Those following the group buying trend have no doubt noticed the growing buzz around Groupon and its many competitors. These deal-a-day sites allow small and local businesses to offer extreme discounts to new audiences. The formula has proven to appeal to customers looking for a deal, bring in new business, and create repeat business.
Interested small businesses can turn to services such as Groupon, LivingSocial, OpenTable, Yelp (), or Zagat to help them facilitate a location-based deal. Better yet, there’s now a handful of do-it-yourself, deal-a-day software options. With Wildfire, for instance, businesses can offer their own group deals via their website or Facebook () Page.
Another new option perfect for neighborhood bars, restaurants and coffee shops is GroupTabs. The service blends group buying with checkins, so that when a certain number of people check-in at the same place at the same time, they can unlock a pre-defined venue deal or special. GroupTabs is brand new and available in limited markets, but it hopes to expand and is accepting business requests via email.
4. Challenge-Based Rewards
In addition to QR code checkins, the mobile location-based game SCVNGR now enables any retailer to offer custom rewards to patrons who accrue points for specific behaviors — checking in, posting a photo, or completing a user-defined challenge — at their store.
The rewards platform is more flexible than those offered by Foursquare () and Gowalla (), and allows small businesses to decide how many rewards to offer, how many points customers need to unlock a reward, and how many times the reward in question can be redeemed. Patrons can also only attempt one reward at a time and can visually track their progress via a green status bar.
SCVNGR also sends out signage, QR code decals, table tents, and coasters to participating businesses free of charge to help facilitate the in-store behaviors. As such, the platform is perfect for small businesses looking to offer their own location-based deals.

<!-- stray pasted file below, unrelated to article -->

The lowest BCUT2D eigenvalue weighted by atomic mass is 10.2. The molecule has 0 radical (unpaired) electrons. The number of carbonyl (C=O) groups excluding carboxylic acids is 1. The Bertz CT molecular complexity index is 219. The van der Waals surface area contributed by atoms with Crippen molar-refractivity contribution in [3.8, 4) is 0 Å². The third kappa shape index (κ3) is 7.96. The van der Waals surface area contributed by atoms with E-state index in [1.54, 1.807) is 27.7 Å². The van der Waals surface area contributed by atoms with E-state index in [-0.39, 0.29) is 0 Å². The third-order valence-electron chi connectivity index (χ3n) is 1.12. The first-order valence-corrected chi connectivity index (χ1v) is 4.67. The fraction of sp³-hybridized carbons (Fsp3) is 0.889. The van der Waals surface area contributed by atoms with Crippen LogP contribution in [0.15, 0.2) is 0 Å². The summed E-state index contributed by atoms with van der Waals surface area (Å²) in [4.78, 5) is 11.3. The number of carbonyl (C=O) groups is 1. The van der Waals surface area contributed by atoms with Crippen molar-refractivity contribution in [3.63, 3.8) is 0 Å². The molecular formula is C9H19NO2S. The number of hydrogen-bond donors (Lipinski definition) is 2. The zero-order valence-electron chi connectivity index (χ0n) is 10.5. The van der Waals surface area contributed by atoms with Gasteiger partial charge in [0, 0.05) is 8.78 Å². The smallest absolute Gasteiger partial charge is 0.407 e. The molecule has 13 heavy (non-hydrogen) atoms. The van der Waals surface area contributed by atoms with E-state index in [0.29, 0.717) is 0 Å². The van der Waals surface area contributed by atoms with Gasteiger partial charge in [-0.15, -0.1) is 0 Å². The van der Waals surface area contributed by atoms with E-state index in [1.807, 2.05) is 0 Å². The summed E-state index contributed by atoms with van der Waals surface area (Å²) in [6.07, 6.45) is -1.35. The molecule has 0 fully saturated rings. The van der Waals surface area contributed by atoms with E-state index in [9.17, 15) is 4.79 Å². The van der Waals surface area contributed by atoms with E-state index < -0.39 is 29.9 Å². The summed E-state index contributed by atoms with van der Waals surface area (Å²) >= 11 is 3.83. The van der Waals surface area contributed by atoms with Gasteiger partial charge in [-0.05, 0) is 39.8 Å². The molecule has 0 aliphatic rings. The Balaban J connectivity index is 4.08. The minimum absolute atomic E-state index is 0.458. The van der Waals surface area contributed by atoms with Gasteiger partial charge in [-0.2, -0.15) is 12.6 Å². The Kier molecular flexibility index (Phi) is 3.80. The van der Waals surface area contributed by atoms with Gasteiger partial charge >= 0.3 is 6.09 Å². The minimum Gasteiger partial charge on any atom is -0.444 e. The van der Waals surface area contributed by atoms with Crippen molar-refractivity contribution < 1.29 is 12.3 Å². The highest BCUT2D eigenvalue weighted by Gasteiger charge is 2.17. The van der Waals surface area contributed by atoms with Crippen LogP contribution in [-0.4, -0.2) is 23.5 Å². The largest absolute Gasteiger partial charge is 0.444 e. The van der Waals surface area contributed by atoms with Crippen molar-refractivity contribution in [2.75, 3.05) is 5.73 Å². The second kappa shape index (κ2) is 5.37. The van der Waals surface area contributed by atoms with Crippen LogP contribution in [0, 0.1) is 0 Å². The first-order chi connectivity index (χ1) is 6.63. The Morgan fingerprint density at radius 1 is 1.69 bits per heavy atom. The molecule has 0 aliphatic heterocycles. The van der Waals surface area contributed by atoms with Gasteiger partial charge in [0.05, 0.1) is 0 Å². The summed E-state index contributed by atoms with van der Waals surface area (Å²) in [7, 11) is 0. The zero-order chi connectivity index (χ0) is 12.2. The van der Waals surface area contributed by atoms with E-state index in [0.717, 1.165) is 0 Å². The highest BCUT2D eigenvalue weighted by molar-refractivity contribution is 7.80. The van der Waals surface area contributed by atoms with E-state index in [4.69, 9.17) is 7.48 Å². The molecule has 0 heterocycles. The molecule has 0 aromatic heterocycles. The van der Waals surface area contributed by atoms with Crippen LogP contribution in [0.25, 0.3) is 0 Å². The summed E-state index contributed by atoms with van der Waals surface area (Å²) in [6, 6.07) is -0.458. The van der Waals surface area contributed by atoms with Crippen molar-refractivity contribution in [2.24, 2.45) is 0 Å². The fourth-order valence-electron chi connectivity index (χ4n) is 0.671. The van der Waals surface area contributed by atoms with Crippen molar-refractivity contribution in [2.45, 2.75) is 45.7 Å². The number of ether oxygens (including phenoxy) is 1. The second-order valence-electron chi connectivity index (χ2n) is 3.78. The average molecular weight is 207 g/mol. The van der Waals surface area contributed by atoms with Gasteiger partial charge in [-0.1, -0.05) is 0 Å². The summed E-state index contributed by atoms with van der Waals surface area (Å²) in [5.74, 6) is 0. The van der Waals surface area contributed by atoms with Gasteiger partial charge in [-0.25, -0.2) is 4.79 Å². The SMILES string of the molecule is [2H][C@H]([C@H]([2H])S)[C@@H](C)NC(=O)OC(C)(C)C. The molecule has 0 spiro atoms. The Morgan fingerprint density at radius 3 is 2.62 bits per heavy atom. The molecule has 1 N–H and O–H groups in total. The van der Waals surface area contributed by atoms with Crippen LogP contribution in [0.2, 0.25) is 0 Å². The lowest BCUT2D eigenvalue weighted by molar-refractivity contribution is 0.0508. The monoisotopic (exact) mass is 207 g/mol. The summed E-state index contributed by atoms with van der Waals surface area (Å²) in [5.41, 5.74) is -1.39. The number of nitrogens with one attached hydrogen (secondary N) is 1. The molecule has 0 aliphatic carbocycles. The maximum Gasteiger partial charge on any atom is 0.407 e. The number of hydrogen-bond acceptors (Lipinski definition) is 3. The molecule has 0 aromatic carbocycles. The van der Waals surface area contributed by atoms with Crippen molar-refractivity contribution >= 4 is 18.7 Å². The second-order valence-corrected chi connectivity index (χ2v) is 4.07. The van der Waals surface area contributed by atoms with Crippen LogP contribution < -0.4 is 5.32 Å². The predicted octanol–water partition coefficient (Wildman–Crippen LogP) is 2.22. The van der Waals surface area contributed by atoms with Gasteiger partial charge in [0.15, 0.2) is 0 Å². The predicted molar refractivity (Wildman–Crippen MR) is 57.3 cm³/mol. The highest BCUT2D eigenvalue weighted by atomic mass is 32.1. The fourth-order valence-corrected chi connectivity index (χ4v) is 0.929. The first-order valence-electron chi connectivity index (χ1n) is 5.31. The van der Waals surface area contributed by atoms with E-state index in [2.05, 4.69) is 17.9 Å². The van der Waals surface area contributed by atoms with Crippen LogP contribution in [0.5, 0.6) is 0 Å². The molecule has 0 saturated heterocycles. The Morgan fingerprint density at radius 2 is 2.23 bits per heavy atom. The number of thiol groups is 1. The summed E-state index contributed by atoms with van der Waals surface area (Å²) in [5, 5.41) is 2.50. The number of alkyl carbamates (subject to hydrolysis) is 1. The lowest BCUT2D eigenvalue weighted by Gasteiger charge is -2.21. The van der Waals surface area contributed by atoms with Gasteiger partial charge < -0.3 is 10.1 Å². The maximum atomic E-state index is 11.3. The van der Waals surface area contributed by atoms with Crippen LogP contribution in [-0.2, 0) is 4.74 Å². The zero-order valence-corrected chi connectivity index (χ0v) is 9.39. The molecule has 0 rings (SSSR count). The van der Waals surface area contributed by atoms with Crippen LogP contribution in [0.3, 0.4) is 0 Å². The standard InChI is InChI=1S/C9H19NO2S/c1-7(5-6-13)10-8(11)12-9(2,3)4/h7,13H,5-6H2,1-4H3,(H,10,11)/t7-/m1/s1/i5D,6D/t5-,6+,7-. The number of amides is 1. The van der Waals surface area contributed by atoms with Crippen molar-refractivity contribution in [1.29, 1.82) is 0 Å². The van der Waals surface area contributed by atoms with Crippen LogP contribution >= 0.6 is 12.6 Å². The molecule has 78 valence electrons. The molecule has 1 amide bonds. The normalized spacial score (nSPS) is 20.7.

5. Opt-in Deals
New startup Bizzy is designed to be the go-between for small businesses interested in distribution for their hyper-local deals and residents hungry for deals in their neighborhood. The service is designed with the intention of eliminating the clutter of traditional e-mail marketing campaigns by presenting deals and offers only to interested parties on their own terms.
Because Bizzy is opt-in for businesses and shoppers, it creates an ideal platform where local businesses can list deals that consumers want to find. Members can use the service to create their Bizzy List — a list of businesses they want to hear from — for a daily stream of related events and offers. Bizzy business members can create, manage, and track their deals, as well as personally engage with shoppers and build better opt-in lists.
Bizzy is accessible to consumers on the web, or via its iPhone, iPad and iPod Touch applications. Bizzy’s only downside is that it’s currently a beta service only available in Dallas, New York and San Francisco.
As location-based marketing continues to grow, there are more and more ways that small businesses can offer location-specific deals. Verified checkins, barcode scanning technology, group buying initiatives, activity-based rewards, and opt-in lists are just five new ways that small businesses can leverage location-based marketing for innovative and mobile-friendly location-based deals. Let us know how your small business is offering location-based deals in the comments below.